The church ‘provides space and facilitates community’ by shaping itself as a gracious community centred on the good news of Jesus, and then giving individual and caring attention to all who engage with that community. This can be a tricky balance, but it is shaped by Jesus’ central command to love one another.

Do you think that ’flavours’ of church and personality type tend to go together?

There is a tendency for this to be the case, but it is not a fixed arrangement, and it is not actually helpful. In the book I describe how ‘charismatic’ experience has often been introvert, but charismatic culture today is largely extrovert.
The truth is that Jesus calls all types of people, and we are far richer together than we are in our silos.

Is it possible for the Church to be all things to all people – is it better to accept that certain people are more at home in different sorts of churches?

I don’t think it is about ‘the church being all things’: it is about Jesus pulling together authentic communities of grace within the wider communities of society. Families naturally contain introverts and extroverts, and need to learn to live well together. Businesses, colleges, sports clubs, and most other communities do the same. We do this by allowing a shared culture to evolve, which will often have a ‘feel’ of its own, and then allowing each to engage with the shared culture in a constructive and affirming way.

Every church is a community of those who are responding to Jesus’ extraordinary offer of ‘life in all its fullness’. Each church will feel slightly different, but how can such a community deliberately exclude anyone that Jesus calls? What should the Church be doing to accommodate introverted people?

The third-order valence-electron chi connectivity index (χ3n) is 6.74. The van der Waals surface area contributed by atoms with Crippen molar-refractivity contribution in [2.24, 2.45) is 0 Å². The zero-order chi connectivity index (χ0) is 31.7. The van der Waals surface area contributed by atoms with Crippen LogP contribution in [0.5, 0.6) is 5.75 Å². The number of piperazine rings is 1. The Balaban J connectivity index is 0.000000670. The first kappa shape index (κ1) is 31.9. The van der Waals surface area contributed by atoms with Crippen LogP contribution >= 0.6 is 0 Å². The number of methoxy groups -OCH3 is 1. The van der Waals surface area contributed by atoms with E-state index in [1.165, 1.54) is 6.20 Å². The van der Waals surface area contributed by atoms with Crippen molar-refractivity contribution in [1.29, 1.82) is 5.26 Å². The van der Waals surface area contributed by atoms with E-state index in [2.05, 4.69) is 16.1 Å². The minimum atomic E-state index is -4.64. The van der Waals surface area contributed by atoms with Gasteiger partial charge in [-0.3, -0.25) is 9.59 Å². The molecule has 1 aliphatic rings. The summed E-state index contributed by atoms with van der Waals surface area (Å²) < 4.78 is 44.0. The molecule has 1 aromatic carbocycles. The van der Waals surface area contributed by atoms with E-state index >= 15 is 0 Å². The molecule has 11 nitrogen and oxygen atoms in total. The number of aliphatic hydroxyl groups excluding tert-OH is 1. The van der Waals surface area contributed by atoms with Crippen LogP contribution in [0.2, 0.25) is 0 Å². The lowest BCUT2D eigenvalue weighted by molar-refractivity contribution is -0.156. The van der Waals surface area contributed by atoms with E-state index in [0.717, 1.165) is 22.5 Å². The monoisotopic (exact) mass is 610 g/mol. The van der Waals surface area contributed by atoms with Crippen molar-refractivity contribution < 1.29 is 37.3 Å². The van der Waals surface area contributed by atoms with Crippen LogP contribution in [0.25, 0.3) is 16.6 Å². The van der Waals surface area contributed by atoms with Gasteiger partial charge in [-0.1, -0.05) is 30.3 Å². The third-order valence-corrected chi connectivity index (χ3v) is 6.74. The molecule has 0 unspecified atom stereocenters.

I know a good book that addresses exactly this subject!

It is not really a question of accommodating introverts, though, any more than we accommodate women, men, ethnic minorities, or children. It is about nurturing other human beings as children of God, whether or not ‘they are like us’. Introverts are integral members of most churches with great gifts to bring.

What should introverted people be doing to adapt themselves to their Church community?

Absolutely nothing at all! Why would an introvert want to ‘adapt themselves’?

Introverts, like everyone else, will continue to grow in their engagement with God, with community, and with others. I explore ways for introverts to engage with more extrovert communities in the book, but this is about growth that enables people to fully inhabit the gift of the way they are created, not about compensating for some kind of disadvantage.

What do you hope people will take away from this book?

I hope that people will be encouraged into a deeper and more authentic faith in Christ, and the freedom of knowing that He calls them just as they are to be more than they ever imagined they could be. I hope that this is a book about freedom, grace, life, hope, and the coming Kingdom of Jesus. I hope that it is a springboard into trust, and that in reading it ideas will be sparked that lead to people reaching out and transforming the world around them one person at a time. That seems to me to be the mark of Jesus at work, and that’s really what this book is about.